Feds Deny California's Charter Grant Application
Published September 29, 2015 13:56
U.S. Department of Education (USDOE) officials stunned their counterparts at the California Department of Education (CDE) yesterday by rejecting California’s application for funding from the federal Charter School Grant Program. The news was all the more shocking given that Ohio, widely-recognized as the state with the nation’s most troubled charter school sector, will receive the lion’s share of grant funds.
The federal Charter School Grant Program provides several types of grants, with the bulk of funding allocated through the so-called State Education Agency (SEA) grant. Under this grant, the USDOE provides large, multi-million dollar grants to SEAs who, in turn, provide subgrants to developers of new charter schools.
These subgrants comprise a primary source of start-up funding for most new charter schools in California. They are an especially vital source for the many charter schools that are not affiliated with a prominent charter management organization (CMO). In recent years, major education philanthropists have concentrated their charter grantmaking nearly exclusively on CMOs, leaving new and independently-managed charter schools largely dependent on the federal CSP funds to pay start-up costs.
Until now, California has been a major beneficiary of federal CSP funds. In 2010, California received a five-year, $250 million award of funds. These funds supported the launch of dozens of new charter schools and are a major driver of the remarkable growth of California’s charter school sector.
With the expiration of this grant this year, California applied for a new grant earlier this summer. CDE and State Board of Education staff worked feverishly and collaboratively with CSDC, CCSA and other advocates to draft an application.
The USDOE, however, reformulated the SEA grant scoring criteria earlier this year, adding several features that made it difficult for California to compete. The controversial criteria awarded additional points for states that have not previously received SEA grant funds and states whose charter laws emphasize a strong role for state bureaucrats in overseeing vaguely-specified “quality authorizing” principles espoused by the National Association of Charter School Authorizers.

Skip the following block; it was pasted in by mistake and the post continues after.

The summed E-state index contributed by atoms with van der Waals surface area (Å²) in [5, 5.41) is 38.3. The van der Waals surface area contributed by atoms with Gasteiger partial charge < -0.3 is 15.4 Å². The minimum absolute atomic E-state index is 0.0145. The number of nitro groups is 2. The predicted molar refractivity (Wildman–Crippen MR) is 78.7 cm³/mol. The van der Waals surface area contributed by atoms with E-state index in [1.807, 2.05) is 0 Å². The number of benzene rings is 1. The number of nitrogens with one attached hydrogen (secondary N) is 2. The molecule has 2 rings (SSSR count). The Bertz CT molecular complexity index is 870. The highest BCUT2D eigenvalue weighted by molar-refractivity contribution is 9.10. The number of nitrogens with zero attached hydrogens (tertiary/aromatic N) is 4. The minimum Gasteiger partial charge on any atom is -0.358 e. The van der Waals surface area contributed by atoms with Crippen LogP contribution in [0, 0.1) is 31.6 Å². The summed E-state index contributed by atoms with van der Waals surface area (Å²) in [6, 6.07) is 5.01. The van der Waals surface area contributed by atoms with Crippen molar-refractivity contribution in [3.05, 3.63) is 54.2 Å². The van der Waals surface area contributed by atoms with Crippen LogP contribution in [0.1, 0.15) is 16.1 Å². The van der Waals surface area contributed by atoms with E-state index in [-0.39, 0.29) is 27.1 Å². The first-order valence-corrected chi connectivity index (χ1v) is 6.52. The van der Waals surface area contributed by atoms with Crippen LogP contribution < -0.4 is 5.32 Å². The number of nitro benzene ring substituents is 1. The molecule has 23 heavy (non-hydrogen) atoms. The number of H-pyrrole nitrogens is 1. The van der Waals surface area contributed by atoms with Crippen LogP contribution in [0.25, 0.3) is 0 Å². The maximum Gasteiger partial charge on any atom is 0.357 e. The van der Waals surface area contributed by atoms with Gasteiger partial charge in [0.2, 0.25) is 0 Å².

These efforts to boost quality and oversight appear to have backfired. The USDOE awarded over $70 million to the Ohio Department of Education—the largest of the eight grants it made. The Ohio charter school sector is widely-regarded as the nation’s most troubled, with widespread allegations of financial abuses and worse. In an apparent effort to address this embarrassing situation, USDOE issued a finger-wagging “dear colleague” letter yesterday, admonishing state education officials to ensure charter schools spend federal grant funds appropriately and urging them to prevent financial abuses. The Washington Post quoted USDOE Undersecretary Nadya Dabby as describing Ohio’s charter oversight practices as “pretty good.”
The ongoing torrent of bad charter news in Ohio, however, paints a strikingly different picture. Legislative efforts to clean-up Ohio’s charter mess fell flat earlier this year. A recent Ohio Supreme Court opinion offered a blistering attack on financial practices of charter schools that contracted to give their publicly-funded assets to for-profit management companies. Worse yet, the Ohio Department of Education’s Director of School Choice resigned under a cloud earlier this month amid allegations that he manipulated data to falsely inflate scores of Ohio’s charter school authorizers. Authorizer oversight was a major item in the USDOE’s new grant scoring rubric and the Ohio Department of Education is the recipient and administrator of the huge new grant.
Grant readers dinged California’s application on multiple fronts, stating that it offered a weak “vision for authorizing” (the USDOE’s new criterion for state-driven chartering), a vague management plan and inadequate plans to target disadvantaged student populations. Of the 15 applications that scored above 90 points (i.e., among the 15 higher-scoring state applications), California ranked 14th, according to USDOE staff.
No word yet on whether California officials may appeal the denial of the grant application.